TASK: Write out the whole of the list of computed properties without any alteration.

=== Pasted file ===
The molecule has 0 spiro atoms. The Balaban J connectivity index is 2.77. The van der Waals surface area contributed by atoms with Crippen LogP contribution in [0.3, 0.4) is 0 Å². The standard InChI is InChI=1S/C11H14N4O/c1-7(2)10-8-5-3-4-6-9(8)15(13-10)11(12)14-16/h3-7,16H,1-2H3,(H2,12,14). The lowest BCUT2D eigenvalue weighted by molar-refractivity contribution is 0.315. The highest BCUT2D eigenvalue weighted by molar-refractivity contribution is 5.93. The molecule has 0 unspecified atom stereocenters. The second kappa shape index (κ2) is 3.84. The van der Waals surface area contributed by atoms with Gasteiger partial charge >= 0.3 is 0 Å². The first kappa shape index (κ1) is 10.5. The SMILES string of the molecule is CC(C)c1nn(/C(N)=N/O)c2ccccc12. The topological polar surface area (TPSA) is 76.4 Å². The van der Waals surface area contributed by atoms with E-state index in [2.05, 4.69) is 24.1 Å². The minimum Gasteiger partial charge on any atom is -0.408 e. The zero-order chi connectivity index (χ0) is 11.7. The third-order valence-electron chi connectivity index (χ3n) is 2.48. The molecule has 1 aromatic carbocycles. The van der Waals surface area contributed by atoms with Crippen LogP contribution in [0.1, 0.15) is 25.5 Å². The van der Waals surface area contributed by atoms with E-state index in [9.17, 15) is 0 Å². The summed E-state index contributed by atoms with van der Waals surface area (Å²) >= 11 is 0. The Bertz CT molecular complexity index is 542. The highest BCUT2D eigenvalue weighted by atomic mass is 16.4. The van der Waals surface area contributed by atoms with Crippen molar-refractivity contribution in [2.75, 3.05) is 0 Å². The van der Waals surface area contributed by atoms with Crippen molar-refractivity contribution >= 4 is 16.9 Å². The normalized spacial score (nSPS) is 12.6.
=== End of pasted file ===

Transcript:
The molecule has 0 spiro atoms. The Balaban J connectivity index is 2.77. The van der Waals surface area contributed by atoms with Crippen LogP contribution in [0.3, 0.4) is 0 Å². The standard InChI is InChI=1S/C11H14N4O/c1-7(2)10-8-5-3-4-6-9(8)15(13-10)11(12)14-16/h3-7,16H,1-2H3,(H2,12,14). The lowest BCUT2D eigenvalue weighted by molar-refractivity contribution is 0.315. The highest BCUT2D eigenvalue weighted by molar-refractivity contribution is 5.93. The molecule has 0 unspecified atom stereocenters. The second kappa shape index (κ2) is 3.84. The van der Waals surface area contributed by atoms with Gasteiger partial charge >= 0.3 is 0 Å². The first kappa shape index (κ1) is 10.5. The SMILES string of the molecule is CC(C)c1nn(/C(N)=N/O)c2ccccc12. The topological polar surface area (TPSA) is 76.4 Å². The van der Waals surface area contributed by atoms with E-state index in [2.05, 4.69) is 24.1 Å². The minimum Gasteiger partial charge on any atom is -0.408 e. The zero-order chi connectivity index (χ0) is 11.7. The third-order valence-electron chi connectivity index (χ3n) is 2.48. The molecule has 1 aromatic carbocycles. The van der Waals surface area contributed by atoms with Crippen LogP contribution in [0.1, 0.15) is 25.5 Å². The van der Waals surface area contributed by atoms with E-state index in [9.17, 15) is 0 Å². The summed E-state index contributed by atoms with van der Waals surface area (Å²) >= 11 is 0. The Bertz CT molecular complexity index is 542. The highest BCUT2D eigenvalue weighted by atomic mass is 16.4. The van der Waals surface area contributed by atoms with Crippen molar-refractivity contribution in [2.75, 3.05) is 0 Å². The van der Waals surface area contributed by atoms with Crippen molar-refractivity contribution >= 4 is 16.9 Å². The normalized spacial score (nSPS) is 12.6.